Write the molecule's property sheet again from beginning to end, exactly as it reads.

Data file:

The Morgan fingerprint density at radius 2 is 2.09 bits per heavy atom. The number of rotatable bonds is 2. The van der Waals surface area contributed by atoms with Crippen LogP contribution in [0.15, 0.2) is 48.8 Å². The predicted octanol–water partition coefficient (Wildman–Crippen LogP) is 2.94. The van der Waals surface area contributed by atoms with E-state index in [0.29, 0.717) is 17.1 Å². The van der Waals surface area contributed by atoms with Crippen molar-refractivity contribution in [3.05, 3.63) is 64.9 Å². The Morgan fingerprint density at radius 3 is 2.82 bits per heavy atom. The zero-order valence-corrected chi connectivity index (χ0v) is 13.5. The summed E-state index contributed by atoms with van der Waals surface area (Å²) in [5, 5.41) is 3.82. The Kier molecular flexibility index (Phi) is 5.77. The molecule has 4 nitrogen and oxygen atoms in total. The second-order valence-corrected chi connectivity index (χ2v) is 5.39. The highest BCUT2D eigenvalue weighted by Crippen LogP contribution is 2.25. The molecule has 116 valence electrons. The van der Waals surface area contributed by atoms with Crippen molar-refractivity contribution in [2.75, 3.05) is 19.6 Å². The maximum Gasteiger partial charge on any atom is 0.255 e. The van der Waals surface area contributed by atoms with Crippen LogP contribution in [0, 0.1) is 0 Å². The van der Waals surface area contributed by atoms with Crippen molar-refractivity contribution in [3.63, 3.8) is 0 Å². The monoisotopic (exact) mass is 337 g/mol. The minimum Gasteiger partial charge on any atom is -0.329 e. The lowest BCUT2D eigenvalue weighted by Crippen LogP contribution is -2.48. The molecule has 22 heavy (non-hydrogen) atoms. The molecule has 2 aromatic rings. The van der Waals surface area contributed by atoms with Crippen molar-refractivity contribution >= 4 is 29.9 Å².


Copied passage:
The Morgan fingerprint density at radius 2 is 2.09 bits per heavy atom. The number of rotatable bonds is 2. The van der Waals surface area contributed by atoms with Crippen LogP contribution in [0.15, 0.2) is 48.8 Å². The predicted octanol–water partition coefficient (Wildman–Crippen LogP) is 2.94. The van der Waals surface area contributed by atoms with E-state index in [0.29, 0.717) is 17.1 Å². The van der Waals surface area contributed by atoms with Crippen molar-refractivity contribution in [3.05, 3.63) is 64.9 Å². The Morgan fingerprint density at radius 3 is 2.82 bits per heavy atom. The zero-order valence-corrected chi connectivity index (χ0v) is 13.5. The summed E-state index contributed by atoms with van der Waals surface area (Å²) in [5, 5.41) is 3.82. The Kier molecular flexibility index (Phi) is 5.77. The molecule has 4 nitrogen and oxygen atoms in total. The second-order valence-corrected chi connectivity index (χ2v) is 5.39. The highest BCUT2D eigenvalue weighted by Crippen LogP contribution is 2.25. The molecule has 116 valence electrons. The van der Waals surface area contributed by atoms with Crippen molar-refractivity contribution in [2.75, 3.05) is 19.6 Å². The maximum Gasteiger partial charge on any atom is 0.255 e. The van der Waals surface area contributed by atoms with Crippen LogP contribution in [0, 0.1) is 0 Å². The van der Waals surface area contributed by atoms with Crippen molar-refractivity contribution in [3.63, 3.8) is 0 Å². The monoisotopic (exact) mass is 337 g/mol. The minimum Gasteiger partial charge on any atom is -0.329 e. The lowest BCUT2D eigenvalue weighted by Crippen LogP contribution is -2.48. The molecule has 22 heavy (non-hydrogen) atoms. The molecule has 2 aromatic rings. The van der Waals surface area contributed by atoms with Crippen molar-refractivity contribution >= 4 is 29.9 Å².